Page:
The Coronavirus pandemic has knocked the global airline-industrial complex hard, including airlines, plane manufacturers & their suppliers, aircraft leasing companies, travel booking tech companies, and airports. Nevertheless, air travel demand is showing green shoots of recovery, especially in large domestic markets like China. International travel is also on the rise following the establishment of travel corridors (aka “travel bubbles”) in Asia and Europe. The earliest beneficiaries of the recovery in air-transportation will likely be airlines, travel tech companies and airports. Today’s report explains why that is, and how to gain exposure.  

Related ETFs: U.S. Global Jets ETF (JETS), ETFMG Travel Tech ETF (AWAY)

Related Stocks: See report for list of 15 stocks

The Economist reports that 4.5 billion passengers took to the skies last year, and that, on average, over 100,000 commercial flights a day filled the skies. Altogether, the airline industrial complex generated some 1.3 trillion in revenues in 2019. Nearly two-thirds of those revenues was attributed to airlines for transporting people and cargo, $170bn was generated by the world’s airports, $100-$150bn by the aircraft manufacturing supply chain, and the remainder was travel booking fees earned by companies like Booking Holdings, Expedia and Trip.com.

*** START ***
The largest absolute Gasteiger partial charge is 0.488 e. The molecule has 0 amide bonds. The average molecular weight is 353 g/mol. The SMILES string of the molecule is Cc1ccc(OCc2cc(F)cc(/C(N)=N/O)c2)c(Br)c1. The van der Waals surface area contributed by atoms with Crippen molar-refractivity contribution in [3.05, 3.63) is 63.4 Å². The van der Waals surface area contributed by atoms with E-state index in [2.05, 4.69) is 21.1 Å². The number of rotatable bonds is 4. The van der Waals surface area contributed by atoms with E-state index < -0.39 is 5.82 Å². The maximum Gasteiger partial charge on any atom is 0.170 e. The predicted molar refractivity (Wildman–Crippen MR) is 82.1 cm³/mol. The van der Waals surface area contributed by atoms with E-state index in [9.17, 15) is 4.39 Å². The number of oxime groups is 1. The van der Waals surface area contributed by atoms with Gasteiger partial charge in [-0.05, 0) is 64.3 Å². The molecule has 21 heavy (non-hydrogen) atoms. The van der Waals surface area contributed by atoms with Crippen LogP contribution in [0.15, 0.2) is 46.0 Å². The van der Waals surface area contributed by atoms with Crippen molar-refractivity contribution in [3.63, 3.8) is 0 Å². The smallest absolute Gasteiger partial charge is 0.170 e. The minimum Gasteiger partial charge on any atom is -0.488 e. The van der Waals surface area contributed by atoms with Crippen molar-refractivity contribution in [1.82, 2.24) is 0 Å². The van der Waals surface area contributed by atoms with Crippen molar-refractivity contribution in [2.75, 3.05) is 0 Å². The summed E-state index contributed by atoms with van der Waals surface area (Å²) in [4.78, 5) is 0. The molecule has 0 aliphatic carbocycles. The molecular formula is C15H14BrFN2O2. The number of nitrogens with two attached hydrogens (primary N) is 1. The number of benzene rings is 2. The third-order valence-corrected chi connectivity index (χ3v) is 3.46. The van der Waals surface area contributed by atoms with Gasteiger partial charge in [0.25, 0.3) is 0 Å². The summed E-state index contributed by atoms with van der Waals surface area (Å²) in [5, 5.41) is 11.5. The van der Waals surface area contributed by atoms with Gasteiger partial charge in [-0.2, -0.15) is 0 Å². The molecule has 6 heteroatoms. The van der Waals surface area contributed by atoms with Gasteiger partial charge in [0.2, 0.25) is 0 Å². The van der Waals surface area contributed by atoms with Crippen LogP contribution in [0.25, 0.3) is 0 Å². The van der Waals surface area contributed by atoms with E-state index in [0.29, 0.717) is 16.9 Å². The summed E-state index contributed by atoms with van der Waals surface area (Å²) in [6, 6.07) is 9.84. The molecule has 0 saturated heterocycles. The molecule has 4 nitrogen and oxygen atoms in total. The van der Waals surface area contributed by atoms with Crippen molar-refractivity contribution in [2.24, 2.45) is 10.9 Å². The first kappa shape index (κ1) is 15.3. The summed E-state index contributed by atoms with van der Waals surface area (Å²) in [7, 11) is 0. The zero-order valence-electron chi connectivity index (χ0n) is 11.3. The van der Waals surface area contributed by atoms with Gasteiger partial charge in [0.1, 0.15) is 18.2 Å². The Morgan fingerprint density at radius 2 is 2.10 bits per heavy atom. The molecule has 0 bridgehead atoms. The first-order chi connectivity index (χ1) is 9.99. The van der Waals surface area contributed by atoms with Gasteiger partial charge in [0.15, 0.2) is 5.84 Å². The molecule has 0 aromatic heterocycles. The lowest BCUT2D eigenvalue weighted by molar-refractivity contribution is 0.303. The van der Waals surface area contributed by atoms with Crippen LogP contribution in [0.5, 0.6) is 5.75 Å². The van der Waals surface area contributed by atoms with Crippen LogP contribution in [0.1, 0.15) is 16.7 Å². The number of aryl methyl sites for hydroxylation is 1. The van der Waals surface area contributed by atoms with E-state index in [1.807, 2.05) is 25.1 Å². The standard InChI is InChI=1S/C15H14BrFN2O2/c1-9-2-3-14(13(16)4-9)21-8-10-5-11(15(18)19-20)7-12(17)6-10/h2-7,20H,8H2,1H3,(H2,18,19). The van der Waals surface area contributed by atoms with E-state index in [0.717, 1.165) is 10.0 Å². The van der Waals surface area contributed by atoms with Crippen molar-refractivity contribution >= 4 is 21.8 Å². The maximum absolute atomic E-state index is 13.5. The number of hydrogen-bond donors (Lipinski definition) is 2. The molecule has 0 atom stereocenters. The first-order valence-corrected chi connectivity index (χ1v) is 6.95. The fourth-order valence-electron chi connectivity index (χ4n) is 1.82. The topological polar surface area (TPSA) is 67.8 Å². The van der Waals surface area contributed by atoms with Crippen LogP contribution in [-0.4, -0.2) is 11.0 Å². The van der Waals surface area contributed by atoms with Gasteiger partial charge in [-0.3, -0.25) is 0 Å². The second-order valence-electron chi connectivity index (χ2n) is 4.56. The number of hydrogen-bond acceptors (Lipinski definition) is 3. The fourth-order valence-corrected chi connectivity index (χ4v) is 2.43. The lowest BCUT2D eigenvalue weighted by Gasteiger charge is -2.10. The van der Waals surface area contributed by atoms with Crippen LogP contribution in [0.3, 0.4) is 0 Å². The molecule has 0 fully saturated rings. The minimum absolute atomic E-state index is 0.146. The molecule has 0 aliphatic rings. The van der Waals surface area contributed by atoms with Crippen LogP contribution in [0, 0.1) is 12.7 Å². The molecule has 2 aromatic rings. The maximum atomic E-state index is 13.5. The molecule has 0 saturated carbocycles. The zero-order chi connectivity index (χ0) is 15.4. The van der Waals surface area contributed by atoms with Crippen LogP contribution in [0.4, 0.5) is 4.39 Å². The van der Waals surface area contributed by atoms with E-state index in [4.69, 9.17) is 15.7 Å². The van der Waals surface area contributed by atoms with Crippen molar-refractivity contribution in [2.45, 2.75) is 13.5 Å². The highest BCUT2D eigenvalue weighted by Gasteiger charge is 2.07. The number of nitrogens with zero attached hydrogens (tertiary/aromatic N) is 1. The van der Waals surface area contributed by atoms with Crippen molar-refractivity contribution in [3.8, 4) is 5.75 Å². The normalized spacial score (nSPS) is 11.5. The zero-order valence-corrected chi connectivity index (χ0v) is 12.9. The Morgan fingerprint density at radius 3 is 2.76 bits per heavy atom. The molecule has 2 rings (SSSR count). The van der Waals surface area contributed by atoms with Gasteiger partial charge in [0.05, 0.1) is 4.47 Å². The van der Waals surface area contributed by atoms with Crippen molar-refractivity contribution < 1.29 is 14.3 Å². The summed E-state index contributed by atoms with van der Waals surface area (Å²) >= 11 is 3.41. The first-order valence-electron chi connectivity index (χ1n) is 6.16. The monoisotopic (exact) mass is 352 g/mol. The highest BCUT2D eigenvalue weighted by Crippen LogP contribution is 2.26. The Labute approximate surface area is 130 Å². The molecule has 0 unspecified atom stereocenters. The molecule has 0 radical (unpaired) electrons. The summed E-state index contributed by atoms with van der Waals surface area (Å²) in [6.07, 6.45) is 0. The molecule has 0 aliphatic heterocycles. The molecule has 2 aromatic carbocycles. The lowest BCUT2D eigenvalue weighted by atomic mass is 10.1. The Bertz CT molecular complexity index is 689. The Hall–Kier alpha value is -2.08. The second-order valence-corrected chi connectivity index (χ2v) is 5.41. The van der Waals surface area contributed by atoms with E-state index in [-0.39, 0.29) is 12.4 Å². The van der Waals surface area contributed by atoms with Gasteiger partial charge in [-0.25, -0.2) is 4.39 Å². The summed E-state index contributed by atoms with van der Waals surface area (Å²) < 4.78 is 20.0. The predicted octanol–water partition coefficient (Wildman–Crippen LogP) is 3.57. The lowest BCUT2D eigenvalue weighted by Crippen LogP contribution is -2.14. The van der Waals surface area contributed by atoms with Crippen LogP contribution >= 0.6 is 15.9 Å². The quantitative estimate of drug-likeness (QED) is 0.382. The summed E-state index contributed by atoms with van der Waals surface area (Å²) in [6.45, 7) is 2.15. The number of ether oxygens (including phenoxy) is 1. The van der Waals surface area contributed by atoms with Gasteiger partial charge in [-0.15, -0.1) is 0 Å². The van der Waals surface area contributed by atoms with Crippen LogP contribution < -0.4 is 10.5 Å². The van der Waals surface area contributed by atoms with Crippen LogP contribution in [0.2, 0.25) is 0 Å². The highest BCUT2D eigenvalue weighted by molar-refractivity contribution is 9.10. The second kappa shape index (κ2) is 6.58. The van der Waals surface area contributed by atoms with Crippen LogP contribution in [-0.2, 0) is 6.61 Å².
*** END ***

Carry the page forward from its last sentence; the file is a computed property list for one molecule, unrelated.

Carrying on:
Last year’s results were impressive, considering how disruptive the grounding of Boeing’s MAX aircraft was for the travel industry.

2020 is proving to be a lot different as the coronavirus pandemic has hit the entire air-travel complex pretty hard. It’s not just that airlines will sell fewer tickets, airport operators will experience lower foot traffic, aircraft manufacturers will sell fewer passenger jets, and booking sites & apps will record fewer transaction this year. The magnitude of the declines in each segment is unprecedented.

Unprecedented Hit to Revenues in 2020

Airline revenues are projected to fall by 50% to $419bn this year, as worldwide travel restrictions and fear of infection keep people from flying. The revenue shortfall for airlines would be a lot worse were it not for the fact that cargo volumes have rebounded faster than passenger traffic. Global air freight volumes in May reflected just a decline of -17.9% compared to May 2019.

The hit to airports’ bottom line is expected to be even more devastating. Airports get about  60% of their revenues from aeronautical activities such as terminal, landing and passenger fees paid by airlines. The remaining 40% comes from

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